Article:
Across the board, respondents with the most confidence in their financial knowledge were more likely than their less knowledgeable counterparts to be engaged with most every media platform.
Affluent investors pride themselves on their financial knowledge and put a premium on financial literacy. Spectrem Group research finds Millionaires rank “smart investing” just below hard work and education as the wealth creation factor most responsible for their financial success.
What are their go-to media sources for the information they deem most important to their personal or professional investments?
Roughly half (49 percent) cite television and such networks as CNBC, Bloomberg and Fox Business as their primary media outlet to help them build their investment acumen. The next highest percentage of Affluent respondents (37 percent) responded that newspapers are their primary information outlet. Financial magazines (19 percent) and radio (17 percent) followed.
Across wealth levels, investors with a net level of at least $5 million are more old school than their less wealthy counterparts. They are the most likely to cite newspapers (56 percent) and financial magazines as the media outlets that provide them with the most important information regarding their personal or professional investments.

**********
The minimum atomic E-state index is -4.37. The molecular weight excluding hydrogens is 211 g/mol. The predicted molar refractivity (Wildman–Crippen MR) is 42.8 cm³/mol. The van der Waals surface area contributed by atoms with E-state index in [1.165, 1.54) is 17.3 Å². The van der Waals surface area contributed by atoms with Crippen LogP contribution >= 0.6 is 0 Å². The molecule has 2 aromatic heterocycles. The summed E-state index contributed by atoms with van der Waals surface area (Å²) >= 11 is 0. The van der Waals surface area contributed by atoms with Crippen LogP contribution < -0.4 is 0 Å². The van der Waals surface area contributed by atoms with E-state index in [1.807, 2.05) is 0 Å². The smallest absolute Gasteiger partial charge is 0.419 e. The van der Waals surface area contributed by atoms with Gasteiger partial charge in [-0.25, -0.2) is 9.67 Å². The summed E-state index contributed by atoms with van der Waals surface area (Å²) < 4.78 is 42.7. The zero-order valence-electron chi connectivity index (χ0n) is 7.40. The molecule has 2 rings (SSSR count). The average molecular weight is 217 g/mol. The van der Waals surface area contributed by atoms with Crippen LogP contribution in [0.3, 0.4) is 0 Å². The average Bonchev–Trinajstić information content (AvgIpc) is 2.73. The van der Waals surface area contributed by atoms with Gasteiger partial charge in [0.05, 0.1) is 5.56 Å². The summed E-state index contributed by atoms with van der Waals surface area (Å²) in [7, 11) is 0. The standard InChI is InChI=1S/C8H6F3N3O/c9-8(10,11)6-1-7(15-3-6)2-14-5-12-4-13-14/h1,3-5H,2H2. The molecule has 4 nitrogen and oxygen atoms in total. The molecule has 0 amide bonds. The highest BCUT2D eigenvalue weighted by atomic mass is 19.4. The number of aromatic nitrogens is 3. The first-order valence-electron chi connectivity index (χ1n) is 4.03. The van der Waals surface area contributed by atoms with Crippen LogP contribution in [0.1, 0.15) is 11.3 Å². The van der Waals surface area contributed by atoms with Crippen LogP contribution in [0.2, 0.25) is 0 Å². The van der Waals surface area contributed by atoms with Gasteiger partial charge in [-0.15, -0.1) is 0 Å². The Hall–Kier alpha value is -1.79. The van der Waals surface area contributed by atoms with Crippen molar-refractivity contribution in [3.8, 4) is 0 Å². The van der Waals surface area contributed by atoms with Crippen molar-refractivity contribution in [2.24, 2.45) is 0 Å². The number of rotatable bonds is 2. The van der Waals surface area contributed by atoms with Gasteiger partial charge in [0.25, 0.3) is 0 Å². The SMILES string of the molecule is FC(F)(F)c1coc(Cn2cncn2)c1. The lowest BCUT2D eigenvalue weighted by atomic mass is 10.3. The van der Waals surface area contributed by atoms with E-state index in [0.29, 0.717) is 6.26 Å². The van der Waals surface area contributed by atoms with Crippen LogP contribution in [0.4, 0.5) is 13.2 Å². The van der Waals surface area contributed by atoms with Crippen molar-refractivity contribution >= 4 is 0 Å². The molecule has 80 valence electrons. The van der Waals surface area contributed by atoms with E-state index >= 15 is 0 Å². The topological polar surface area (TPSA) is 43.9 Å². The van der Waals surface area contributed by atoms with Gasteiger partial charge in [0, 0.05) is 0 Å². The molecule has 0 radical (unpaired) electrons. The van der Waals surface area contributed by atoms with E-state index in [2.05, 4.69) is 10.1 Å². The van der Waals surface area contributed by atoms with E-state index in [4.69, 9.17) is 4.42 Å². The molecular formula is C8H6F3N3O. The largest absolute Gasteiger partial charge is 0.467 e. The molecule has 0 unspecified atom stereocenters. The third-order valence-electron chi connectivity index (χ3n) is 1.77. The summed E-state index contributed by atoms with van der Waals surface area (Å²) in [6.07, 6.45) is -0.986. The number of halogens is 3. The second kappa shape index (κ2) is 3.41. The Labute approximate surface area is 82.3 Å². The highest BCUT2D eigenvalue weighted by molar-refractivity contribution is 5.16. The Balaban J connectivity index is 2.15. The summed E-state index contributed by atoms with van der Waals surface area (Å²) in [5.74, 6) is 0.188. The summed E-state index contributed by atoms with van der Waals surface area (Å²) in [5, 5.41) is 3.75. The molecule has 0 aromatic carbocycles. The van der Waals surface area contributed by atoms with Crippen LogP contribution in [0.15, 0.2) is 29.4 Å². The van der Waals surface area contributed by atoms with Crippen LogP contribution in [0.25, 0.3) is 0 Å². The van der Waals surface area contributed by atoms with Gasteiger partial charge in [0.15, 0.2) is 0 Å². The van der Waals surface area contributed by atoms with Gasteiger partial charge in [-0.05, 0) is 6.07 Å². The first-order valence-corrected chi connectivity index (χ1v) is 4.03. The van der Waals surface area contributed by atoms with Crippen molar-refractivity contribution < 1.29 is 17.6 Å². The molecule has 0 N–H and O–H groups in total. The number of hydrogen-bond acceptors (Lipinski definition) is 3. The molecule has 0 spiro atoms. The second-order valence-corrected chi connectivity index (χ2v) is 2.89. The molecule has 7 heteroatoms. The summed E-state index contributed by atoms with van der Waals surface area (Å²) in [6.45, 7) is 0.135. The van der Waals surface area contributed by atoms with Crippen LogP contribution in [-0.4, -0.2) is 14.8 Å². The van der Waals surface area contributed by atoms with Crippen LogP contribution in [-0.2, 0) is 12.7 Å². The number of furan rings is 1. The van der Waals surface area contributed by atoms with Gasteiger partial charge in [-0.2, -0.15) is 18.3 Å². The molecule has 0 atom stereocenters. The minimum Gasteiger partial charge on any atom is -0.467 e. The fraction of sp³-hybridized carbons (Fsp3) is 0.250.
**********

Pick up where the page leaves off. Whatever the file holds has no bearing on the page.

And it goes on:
Those with a net worth of less than $100,000, who tend to be younger, were most likely to site online brokerage research and tools (26 percent vs. 18 percent of Affluent investors overall.
Across the board, respondents with the most confidence in their financial knowledge were more likely than their less knowledgeable counterparts to be engaged with most every media platform from television (53 percent) to financial newsletters (12 percent vs. 8 percent of those who claim to have “some” financial knowledge and 3 percent of those who say they have little to none). Tellingly, they were the least likely to respond “none of the above” in considering their primary media outlets.
Older investors ages 61 and up were more likely than their younger counterparts to credit television (54 percent) and newspapers (42 percent) with providing them with the most important information for their personal or professional investments.
While the percentages aren’t high, investors under 40 were more likely to credit financial magazines (29 percent), blogs (13 percent), online magazines (17 percent), financial newsletters (15 percent) and investment platforms (10 percent).
Donald Liebenson writes news and features for Millionaire Corner. He has been published in the Chicago Tribune, The Chicago Sun-Times, The Los Angeles Times, Fiscal Times, Entertainment Weekly, Huffington Post, and other outlets. He has also served as a marketing writer for Chicago-based Questar Entertainment and distributor Baker & Taylor.
A graduate of the University of Southern California, he is married with a college-age son. He also writes extensively about entertainment.